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Free train travel for Sydneysiders without risk of fine

·Personal Finance Editor
·2-min read
A composite image of a woman using an Opal top up machine at a Sydney train station and people sitting on a train with the Transport Sydney Trains logo.
Commuters won't even get the option to pay for their train ride next week. (Source: Getty)

The dispute between the NSW government and Sydney Trains is ramping up, with Opal machines set to be completely switched off next week.

The Rail, Tram and Bus Union will deactivate Opal readers and gates from next Wednesday, indefinitely, until a resolution is reached, NSW union secretary Alex Claassens said.

The strategy is designed to turn up the heat on government and senior bureaucrats.

"They are the ones responsible for this mess, they can now live with it," Claassens said.

NSW Premier Dominic Perrottet said the union was turning off the machines because 90 per cent of passengers were still tapping on when the gates were left open last month.

"That shows the people of NSW just want to get on with it,” Perrottet said.

“That's what I expect of the union.”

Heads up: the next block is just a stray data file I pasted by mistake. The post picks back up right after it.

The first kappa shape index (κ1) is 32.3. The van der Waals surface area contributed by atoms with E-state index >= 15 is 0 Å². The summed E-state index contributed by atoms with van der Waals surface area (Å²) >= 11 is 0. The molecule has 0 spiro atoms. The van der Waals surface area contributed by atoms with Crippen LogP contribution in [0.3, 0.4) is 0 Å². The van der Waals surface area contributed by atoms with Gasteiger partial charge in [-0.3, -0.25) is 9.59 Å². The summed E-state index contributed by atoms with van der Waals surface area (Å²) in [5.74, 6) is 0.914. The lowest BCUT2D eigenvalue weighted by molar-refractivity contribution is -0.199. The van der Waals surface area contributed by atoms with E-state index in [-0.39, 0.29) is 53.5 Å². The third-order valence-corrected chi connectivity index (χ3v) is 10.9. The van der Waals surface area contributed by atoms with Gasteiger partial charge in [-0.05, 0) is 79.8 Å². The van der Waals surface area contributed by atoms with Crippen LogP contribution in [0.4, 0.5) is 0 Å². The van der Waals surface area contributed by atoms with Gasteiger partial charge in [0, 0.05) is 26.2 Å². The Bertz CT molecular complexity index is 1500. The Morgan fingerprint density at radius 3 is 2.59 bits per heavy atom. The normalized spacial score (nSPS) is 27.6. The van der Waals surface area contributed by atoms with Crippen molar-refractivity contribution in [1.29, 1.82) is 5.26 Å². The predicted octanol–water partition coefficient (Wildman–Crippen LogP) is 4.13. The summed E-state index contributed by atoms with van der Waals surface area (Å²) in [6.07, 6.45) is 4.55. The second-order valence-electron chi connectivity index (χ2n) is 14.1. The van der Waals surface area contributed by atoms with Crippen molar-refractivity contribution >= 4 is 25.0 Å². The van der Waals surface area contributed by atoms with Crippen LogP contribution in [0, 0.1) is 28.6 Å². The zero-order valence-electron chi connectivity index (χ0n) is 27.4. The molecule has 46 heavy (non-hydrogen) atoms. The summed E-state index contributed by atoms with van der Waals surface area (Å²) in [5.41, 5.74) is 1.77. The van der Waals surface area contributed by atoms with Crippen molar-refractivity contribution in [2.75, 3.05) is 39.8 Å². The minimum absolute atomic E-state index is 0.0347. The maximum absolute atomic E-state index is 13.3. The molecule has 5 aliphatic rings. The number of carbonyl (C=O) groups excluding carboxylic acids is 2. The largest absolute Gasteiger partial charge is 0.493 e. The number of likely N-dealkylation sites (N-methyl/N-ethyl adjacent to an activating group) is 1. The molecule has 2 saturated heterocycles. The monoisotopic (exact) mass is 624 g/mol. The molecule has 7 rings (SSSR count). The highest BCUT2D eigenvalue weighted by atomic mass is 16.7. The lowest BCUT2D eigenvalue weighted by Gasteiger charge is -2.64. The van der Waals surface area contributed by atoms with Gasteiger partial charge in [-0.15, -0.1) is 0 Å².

Not all stations have gates, but Opal poles at suburban platforms will also be deactivated.

"You can tap all you like but nothing's going to happen," Claassens said.

The deactivation will be coupled with a ban on issuing fines.

NSW Opposition Leader Chris Minns called for negotiations to resume.

"I'm happy that industrial action at least is not inconveniencing the public, but no one wants industrial action," he said.

"We want an agreement between the two sides."

Perrottet threatened to terminate the existing enterprise agreement at the end of August after a month of industrial action caused widespread disruption across several days.

He declared negotiations for a new agreement over and a final offer was presented, but the unions rejected it and applied to the commission to continue bargaining.

Claassens called the attempts a stalling tactic by the government.

"There is no point in coming to the conciliation table unless you've got the decision makers at the table," he said.

- With AAP

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